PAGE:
- Malawi is now ranked fifth in Africa after Ghana, Morocco, The Gambia and Togo to "eliminate trachoma as a public health problem"
Lilongwe. Malawi has become the first country in southern Africa to eliminate trachoma, an eye disease responsible for blinding or visually impairing nearly two million people worldwide, a global charity said Thursday.
Malawi is now ranked fifth in Africa after Ghana, Morocco, The Gambia and Togo to "eliminate trachoma as a public health problem", Sightsavers, an NGO helping to put an end to avoidable blindness, said in a statement.
Only seven years ago, trachoma affected over a third of the population in the impoverished country of 20 million people.
"Eliminating a disease on this scale is a massive achievement for our country," said Bright Chiwaula, Sightsavers' Malawi director. "Today, 7.6 million people are no longer at risk of losing their sight."
Sightsavers said the achievement was the result of different actions including the wide distribution of antibiotic treatments, training local surgeons to manage more than 6,000 advanced cases of trachoma, and by promoting better hygiene in school campaigns.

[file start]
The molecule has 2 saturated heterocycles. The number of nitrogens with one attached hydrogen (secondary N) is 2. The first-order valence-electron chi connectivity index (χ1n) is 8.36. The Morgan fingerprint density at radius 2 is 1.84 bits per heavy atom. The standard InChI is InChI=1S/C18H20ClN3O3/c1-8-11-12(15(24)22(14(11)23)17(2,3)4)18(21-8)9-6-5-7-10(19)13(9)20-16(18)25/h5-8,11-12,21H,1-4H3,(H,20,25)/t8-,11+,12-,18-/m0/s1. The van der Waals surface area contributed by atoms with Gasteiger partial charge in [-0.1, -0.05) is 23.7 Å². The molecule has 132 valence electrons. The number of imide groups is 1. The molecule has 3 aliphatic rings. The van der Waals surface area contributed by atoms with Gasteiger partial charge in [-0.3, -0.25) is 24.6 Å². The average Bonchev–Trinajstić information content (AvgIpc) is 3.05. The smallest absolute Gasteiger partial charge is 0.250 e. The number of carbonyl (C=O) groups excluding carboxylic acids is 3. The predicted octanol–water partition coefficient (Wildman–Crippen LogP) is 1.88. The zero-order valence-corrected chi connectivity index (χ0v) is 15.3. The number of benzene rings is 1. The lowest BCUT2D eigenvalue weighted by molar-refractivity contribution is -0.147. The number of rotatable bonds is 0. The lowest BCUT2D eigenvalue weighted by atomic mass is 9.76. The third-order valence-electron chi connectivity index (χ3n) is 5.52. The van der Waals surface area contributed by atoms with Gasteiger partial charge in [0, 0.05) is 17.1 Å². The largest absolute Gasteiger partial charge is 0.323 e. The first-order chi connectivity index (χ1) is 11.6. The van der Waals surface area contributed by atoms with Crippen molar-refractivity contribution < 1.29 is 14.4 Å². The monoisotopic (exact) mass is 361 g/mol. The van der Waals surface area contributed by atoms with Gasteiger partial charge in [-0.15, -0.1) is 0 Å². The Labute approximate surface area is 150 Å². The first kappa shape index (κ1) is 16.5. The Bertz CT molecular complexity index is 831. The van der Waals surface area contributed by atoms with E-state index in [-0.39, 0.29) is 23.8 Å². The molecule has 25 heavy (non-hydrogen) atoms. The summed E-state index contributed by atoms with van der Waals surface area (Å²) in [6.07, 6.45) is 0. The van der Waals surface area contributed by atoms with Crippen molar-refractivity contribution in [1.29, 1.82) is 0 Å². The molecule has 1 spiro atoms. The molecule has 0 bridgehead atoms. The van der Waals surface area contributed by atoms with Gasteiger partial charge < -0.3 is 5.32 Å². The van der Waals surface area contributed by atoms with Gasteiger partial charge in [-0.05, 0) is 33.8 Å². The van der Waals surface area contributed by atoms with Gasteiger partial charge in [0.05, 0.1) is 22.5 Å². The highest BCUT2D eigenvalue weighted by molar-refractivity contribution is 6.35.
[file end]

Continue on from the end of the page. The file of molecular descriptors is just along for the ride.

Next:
It also said the World Health Organization (WHO) had initially announced on Wednesday the elimination of the eye disease.
Trachoma is caused by infection with the bacterium Chlamydia trachomatis, and is spread through personal contact (such as through hands, clothes or bedding), and by flies that have been in contact with discharge from the eyes or nose of an infected person, according to the WHO.
Africa is the most affected continent, and women are blinded up to four times more often than men, likely as a result of greater contact with infants.
Repeated infections draw the eyelashes inward where they rub against the eye, causing pain and permanent damage to the cornea, says the WHO.
Some 136 million people live in trachoma-endemic areas and are at risk.
Malawi's President Lazarus Chakwera said in the same statement the "success in eliminating trachoma - the world's leading cause of infectious blindness... shows the fight against neglected tropical diseases can be won".